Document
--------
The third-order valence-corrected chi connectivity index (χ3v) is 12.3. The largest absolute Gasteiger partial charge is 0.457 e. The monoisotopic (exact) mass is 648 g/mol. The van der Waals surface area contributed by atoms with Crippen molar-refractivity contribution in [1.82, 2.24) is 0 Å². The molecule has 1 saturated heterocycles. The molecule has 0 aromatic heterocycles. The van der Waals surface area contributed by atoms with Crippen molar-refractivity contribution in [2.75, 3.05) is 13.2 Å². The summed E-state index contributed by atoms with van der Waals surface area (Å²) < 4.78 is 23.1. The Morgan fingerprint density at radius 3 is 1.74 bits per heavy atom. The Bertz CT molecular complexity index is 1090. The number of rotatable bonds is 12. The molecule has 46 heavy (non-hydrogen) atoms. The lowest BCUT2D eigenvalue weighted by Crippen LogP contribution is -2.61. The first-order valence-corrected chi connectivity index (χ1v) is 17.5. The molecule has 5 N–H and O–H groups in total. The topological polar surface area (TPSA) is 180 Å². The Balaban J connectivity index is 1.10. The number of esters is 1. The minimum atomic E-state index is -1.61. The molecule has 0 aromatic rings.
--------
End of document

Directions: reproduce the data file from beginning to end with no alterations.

The third-order valence-corrected chi connectivity index (χ3v) is 12.3. The largest absolute Gasteiger partial charge is 0.457 e. The monoisotopic (exact) mass is 648 g/mol. The van der Waals surface area contributed by atoms with Crippen molar-refractivity contribution in [1.82, 2.24) is 0 Å². The molecule has 1 saturated heterocycles. The molecule has 0 aromatic heterocycles. The van der Waals surface area contributed by atoms with Crippen molar-refractivity contribution in [2.75, 3.05) is 13.2 Å². The summed E-state index contributed by atoms with van der Waals surface area (Å²) < 4.78 is 23.1. The Morgan fingerprint density at radius 3 is 1.74 bits per heavy atom. The Bertz CT molecular complexity index is 1090. The number of rotatable bonds is 12. The molecule has 46 heavy (non-hydrogen) atoms. The lowest BCUT2D eigenvalue weighted by Crippen LogP contribution is -2.61. The first-order valence-corrected chi connectivity index (χ1v) is 17.5. The molecule has 5 N–H and O–H groups in total. The topological polar surface area (TPSA) is 180 Å². The Balaban J connectivity index is 1.10. The number of esters is 1. The minimum atomic E-state index is -1.61. The molecule has 0 aromatic rings.